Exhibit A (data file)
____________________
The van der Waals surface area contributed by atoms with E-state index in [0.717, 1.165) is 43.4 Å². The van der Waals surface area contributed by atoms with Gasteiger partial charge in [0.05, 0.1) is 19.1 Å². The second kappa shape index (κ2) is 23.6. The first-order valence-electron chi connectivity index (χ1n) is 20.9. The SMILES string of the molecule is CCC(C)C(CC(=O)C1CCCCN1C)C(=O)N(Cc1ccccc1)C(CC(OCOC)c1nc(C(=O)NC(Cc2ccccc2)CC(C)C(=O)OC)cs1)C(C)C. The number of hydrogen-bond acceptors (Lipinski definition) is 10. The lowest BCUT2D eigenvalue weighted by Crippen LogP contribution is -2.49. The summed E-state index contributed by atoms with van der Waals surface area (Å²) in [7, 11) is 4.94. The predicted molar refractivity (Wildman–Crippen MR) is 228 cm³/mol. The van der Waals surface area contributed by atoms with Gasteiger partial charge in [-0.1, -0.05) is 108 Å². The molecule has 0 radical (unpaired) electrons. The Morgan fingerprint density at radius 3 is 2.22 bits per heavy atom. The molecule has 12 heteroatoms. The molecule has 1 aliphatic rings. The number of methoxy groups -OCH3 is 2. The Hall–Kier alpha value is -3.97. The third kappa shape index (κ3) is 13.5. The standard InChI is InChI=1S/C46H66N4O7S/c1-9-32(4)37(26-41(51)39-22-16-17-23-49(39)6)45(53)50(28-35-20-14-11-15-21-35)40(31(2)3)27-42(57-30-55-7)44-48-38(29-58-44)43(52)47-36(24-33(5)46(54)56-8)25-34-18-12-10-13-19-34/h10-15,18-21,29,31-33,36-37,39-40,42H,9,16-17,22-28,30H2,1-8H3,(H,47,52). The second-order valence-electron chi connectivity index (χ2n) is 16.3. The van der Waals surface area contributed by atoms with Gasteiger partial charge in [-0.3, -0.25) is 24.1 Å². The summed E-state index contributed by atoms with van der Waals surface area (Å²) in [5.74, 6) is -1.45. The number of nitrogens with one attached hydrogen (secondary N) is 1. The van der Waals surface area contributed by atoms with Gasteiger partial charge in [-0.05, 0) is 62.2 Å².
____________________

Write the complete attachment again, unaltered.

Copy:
The van der Waals surface area contributed by atoms with E-state index in [0.717, 1.165) is 43.4 Å². The van der Waals surface area contributed by atoms with Gasteiger partial charge in [0.05, 0.1) is 19.1 Å². The second kappa shape index (κ2) is 23.6. The first-order valence-electron chi connectivity index (χ1n) is 20.9. The SMILES string of the molecule is CCC(C)C(CC(=O)C1CCCCN1C)C(=O)N(Cc1ccccc1)C(CC(OCOC)c1nc(C(=O)NC(Cc2ccccc2)CC(C)C(=O)OC)cs1)C(C)C. The number of hydrogen-bond acceptors (Lipinski definition) is 10. The lowest BCUT2D eigenvalue weighted by Crippen LogP contribution is -2.49. The summed E-state index contributed by atoms with van der Waals surface area (Å²) in [7, 11) is 4.94. The predicted molar refractivity (Wildman–Crippen MR) is 228 cm³/mol. The van der Waals surface area contributed by atoms with Gasteiger partial charge in [-0.1, -0.05) is 108 Å². The molecule has 0 radical (unpaired) electrons. The Morgan fingerprint density at radius 3 is 2.22 bits per heavy atom. The molecule has 12 heteroatoms. The molecule has 1 aliphatic rings. The number of methoxy groups -OCH3 is 2. The Hall–Kier alpha value is -3.97. The third kappa shape index (κ3) is 13.5. The standard InChI is InChI=1S/C46H66N4O7S/c1-9-32(4)37(26-41(51)39-22-16-17-23-49(39)6)45(53)50(28-35-20-14-11-15-21-35)40(31(2)3)27-42(57-30-55-7)44-48-38(29-58-44)43(52)47-36(24-33(5)46(54)56-8)25-34-18-12-10-13-19-34/h10-15,18-21,29,31-33,36-37,39-40,42H,9,16-17,22-28,30H2,1-8H3,(H,47,52). The second-order valence-electron chi connectivity index (χ2n) is 16.3. The van der Waals surface area contributed by atoms with Gasteiger partial charge in [-0.3, -0.25) is 24.1 Å². The summed E-state index contributed by atoms with van der Waals surface area (Å²) in [5.74, 6) is -1.45. The number of nitrogens with one attached hydrogen (secondary N) is 1. The van der Waals surface area contributed by atoms with Gasteiger partial charge in [-0.05, 0) is 62.2 Å².